The Syrian Army claimed on Thursday that a United States-led airstrike hit a chemical weapons depot under the control of Islamic State group, killing hundreds of people including civilians. The U.S., however, has rejected the suggestions.
In a statement aired on Syrian state television on Thursday, the army claimed that a coalition attack late Wednesday on the village of Hatla in the eastern Deir al-Zor province hit a chemical weapons depot, which sent toxic chemicals into the air killing “hundreds, including many civilians."
The footage on state television showed dark smoke billowing out from across a cityscape. The Syrian Army says that Wednesday’s attack proved that the Islamic State group and other Islamic militants groups “possessed chemical weapons.”
“This is what Syria has warned of every time terrorist groups used chemical weapons against the civilians and Syrian Arab Armed Forces,” the army said, according to the Syrian Arab News Agency.
The army’s claim, however, is yet to be verified and has been denied by the U.S and coalition forces. “The Syrian claim is incorrect and likely intentional misinformation,” U.S. Air Force Colonel John Dorrian, a spokesman for the coalition, said to Reuters.
“The Russian Defense Ministry has no information confirming reports about the deaths of people and level of destruction as a result of bombardment by planes of the international coalition in the area,” ministry spokesman Major-General Igor Konashenkov said according to Russian outlet TASS.
Konashenkov added that Russia had sent drones to the area to monitor the area.
The Syrian claims come as U.S. Navy warships launched a series of Tomahawk missiles against the Syrian Army last Thursday that killed up to 15 people. The attack on an airbase in the western city of Homs was justified on the claim that the Syrian government of Bashar Assad had carried out a chemical attack on its own citizens which killed around 70 people.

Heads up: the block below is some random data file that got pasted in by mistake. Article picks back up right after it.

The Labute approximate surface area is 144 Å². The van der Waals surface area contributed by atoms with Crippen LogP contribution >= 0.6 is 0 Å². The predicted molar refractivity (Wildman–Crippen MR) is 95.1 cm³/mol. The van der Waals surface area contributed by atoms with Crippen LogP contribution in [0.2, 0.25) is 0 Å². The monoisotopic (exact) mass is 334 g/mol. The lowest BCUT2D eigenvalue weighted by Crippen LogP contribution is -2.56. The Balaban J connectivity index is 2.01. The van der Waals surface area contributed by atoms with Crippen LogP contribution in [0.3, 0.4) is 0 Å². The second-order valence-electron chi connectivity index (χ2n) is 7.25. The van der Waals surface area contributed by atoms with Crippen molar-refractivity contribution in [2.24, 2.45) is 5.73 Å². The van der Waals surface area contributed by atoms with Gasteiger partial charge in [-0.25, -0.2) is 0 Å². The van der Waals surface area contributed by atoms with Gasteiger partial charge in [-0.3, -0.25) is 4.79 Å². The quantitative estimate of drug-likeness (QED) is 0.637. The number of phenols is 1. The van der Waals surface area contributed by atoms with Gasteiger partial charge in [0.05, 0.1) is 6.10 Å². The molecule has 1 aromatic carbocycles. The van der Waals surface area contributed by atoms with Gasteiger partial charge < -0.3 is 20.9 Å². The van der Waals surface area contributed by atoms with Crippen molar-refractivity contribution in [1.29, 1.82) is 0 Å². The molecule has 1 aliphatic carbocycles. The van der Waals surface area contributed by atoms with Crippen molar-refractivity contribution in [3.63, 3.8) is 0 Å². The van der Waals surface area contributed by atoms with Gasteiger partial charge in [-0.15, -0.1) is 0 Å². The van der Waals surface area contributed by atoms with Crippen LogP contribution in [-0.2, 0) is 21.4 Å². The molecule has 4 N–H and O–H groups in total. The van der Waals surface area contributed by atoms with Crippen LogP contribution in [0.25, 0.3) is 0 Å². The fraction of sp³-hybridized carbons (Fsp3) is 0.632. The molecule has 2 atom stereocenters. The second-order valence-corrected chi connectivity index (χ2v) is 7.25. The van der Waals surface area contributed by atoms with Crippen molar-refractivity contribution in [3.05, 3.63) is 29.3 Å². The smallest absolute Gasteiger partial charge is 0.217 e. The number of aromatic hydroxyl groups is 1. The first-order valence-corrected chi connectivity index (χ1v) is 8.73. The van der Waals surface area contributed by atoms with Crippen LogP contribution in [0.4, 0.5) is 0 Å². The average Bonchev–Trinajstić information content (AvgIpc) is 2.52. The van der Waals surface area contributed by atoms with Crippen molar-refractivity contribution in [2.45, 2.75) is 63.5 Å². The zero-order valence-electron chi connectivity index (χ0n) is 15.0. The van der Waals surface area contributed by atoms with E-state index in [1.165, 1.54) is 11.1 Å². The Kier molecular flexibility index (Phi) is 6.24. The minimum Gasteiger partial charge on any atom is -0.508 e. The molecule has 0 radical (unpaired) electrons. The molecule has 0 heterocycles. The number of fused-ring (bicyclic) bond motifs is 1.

The fallout from the attack has led to a series of finger-pointing between the major players in the conflict. The U.S.-led international coalition, along with a host of other Western countries, has continued to put the blame on Assad. Russia, however, has not accused Assad of an attack, leading to claims from the U.S. and its allies that Moscow knew about the attacks and is part of a cover-up.
“There can be no dispute that Syria used banned chemical weapons, violated its obligations under the chemical weapons convention and ignored the urging of the U.N. Security Council,” U.S. President Donald Trump said when announced the attack to the media.
The U.S., however, has not presented evidence of Assad or Russia’s culpability in the chemical attack and Russian President Putin branded the attack a "false flag" incident carried out by extremist rebels with the intention of framing Syrian authorities.
In an interview this week with Fox Business, Trump said that Putin was aligning himself with “a truly evil person,” adding that the U.S. approach on Syria “should have been done by the Obama administration a long time before I did it.”Yesterday, U.S. Secretary of State Rex Tillerson and Russian counterpart Sergei Lavrov, came together for a tense meeting in Moscow. Lavrov said that the U.S. had failed – like many other times in history – to provide hard evidence that Assad was behind the chemical attack to justify its own assault.